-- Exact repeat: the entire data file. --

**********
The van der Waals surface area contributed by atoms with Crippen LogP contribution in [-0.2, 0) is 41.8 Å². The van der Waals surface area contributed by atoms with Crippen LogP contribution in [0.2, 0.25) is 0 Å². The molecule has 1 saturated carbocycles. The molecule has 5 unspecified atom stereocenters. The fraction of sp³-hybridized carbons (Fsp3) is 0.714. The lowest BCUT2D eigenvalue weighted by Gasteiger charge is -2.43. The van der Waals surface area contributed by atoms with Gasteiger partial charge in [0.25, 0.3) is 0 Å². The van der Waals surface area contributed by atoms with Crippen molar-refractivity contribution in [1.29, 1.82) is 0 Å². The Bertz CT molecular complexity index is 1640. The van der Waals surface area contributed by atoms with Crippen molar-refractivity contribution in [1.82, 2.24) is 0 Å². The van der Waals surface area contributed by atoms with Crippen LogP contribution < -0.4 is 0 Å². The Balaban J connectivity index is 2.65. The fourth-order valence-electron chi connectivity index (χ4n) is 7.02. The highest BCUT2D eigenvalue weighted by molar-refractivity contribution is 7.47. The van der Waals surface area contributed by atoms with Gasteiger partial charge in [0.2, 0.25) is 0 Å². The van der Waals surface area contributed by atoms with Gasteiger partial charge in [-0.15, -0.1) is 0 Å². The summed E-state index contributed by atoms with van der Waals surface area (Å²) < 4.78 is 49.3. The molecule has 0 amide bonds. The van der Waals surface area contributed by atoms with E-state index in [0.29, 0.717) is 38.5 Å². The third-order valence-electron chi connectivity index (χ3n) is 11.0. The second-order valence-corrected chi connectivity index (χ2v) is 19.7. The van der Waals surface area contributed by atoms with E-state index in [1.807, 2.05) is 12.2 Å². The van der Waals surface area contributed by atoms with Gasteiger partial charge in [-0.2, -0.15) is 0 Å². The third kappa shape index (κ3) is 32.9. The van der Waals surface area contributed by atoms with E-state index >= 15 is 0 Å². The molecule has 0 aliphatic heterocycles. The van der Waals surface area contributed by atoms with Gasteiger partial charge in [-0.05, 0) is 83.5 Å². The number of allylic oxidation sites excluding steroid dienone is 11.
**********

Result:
The van der Waals surface area contributed by atoms with Crippen LogP contribution in [-0.2, 0) is 41.8 Å². The van der Waals surface area contributed by atoms with Crippen LogP contribution in [0.2, 0.25) is 0 Å². The molecule has 1 saturated carbocycles. The molecule has 5 unspecified atom stereocenters. The fraction of sp³-hybridized carbons (Fsp3) is 0.714. The lowest BCUT2D eigenvalue weighted by Gasteiger charge is -2.43. The van der Waals surface area contributed by atoms with Gasteiger partial charge in [0.25, 0.3) is 0 Å². The van der Waals surface area contributed by atoms with Crippen molar-refractivity contribution in [1.29, 1.82) is 0 Å². The Bertz CT molecular complexity index is 1640. The van der Waals surface area contributed by atoms with Crippen molar-refractivity contribution in [1.82, 2.24) is 0 Å². The van der Waals surface area contributed by atoms with Crippen LogP contribution < -0.4 is 0 Å². The Balaban J connectivity index is 2.65. The fourth-order valence-electron chi connectivity index (χ4n) is 7.02. The highest BCUT2D eigenvalue weighted by molar-refractivity contribution is 7.47. The van der Waals surface area contributed by atoms with Gasteiger partial charge in [0.2, 0.25) is 0 Å². The van der Waals surface area contributed by atoms with Gasteiger partial charge in [-0.15, -0.1) is 0 Å². The summed E-state index contributed by atoms with van der Waals surface area (Å²) < 4.78 is 49.3. The molecule has 0 amide bonds. The van der Waals surface area contributed by atoms with E-state index in [0.29, 0.717) is 38.5 Å². The third-order valence-electron chi connectivity index (χ3n) is 11.0. The second-order valence-corrected chi connectivity index (χ2v) is 19.7. The van der Waals surface area contributed by atoms with E-state index in [1.807, 2.05) is 12.2 Å². The van der Waals surface area contributed by atoms with Gasteiger partial charge in [-0.2, -0.15) is 0 Å². The third kappa shape index (κ3) is 32.9. The van der Waals surface area contributed by atoms with E-state index >= 15 is 0 Å². The molecule has 0 aliphatic heterocycles. The van der Waals surface area contributed by atoms with Gasteiger partial charge in [-0.05, 0) is 83.5 Å². The number of allylic oxidation sites excluding steroid dienone is 11.